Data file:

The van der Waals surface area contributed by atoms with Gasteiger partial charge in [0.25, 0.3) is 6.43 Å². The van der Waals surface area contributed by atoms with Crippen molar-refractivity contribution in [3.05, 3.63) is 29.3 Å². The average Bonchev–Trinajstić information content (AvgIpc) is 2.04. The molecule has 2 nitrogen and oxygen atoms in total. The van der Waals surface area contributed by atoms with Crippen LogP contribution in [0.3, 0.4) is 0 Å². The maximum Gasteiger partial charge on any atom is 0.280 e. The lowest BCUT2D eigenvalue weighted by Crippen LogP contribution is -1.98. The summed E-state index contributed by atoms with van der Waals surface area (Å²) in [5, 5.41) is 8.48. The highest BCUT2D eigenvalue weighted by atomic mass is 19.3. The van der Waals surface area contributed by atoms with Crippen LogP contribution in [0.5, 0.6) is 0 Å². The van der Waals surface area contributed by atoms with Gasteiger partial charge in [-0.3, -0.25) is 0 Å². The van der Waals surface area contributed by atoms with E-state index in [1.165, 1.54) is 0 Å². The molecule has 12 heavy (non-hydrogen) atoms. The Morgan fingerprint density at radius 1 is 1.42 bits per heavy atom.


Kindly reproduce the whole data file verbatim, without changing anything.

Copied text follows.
The van der Waals surface area contributed by atoms with Gasteiger partial charge in [0.25, 0.3) is 6.43 Å². The van der Waals surface area contributed by atoms with Crippen molar-refractivity contribution in [3.05, 3.63) is 29.3 Å². The average Bonchev–Trinajstić information content (AvgIpc) is 2.04. The molecule has 2 nitrogen and oxygen atoms in total. The van der Waals surface area contributed by atoms with Crippen LogP contribution in [0.3, 0.4) is 0 Å². The maximum Gasteiger partial charge on any atom is 0.280 e. The lowest BCUT2D eigenvalue weighted by Crippen LogP contribution is -1.98. The summed E-state index contributed by atoms with van der Waals surface area (Å²) in [5, 5.41) is 8.48. The highest BCUT2D eigenvalue weighted by atomic mass is 19.3. The van der Waals surface area contributed by atoms with Crippen LogP contribution in [0.5, 0.6) is 0 Å². The van der Waals surface area contributed by atoms with Gasteiger partial charge in [-0.3, -0.25) is 0 Å². The van der Waals surface area contributed by atoms with E-state index in [1.165, 1.54) is 0 Å². The molecule has 12 heavy (non-hydrogen) atoms. The Morgan fingerprint density at radius 1 is 1.42 bits per heavy atom.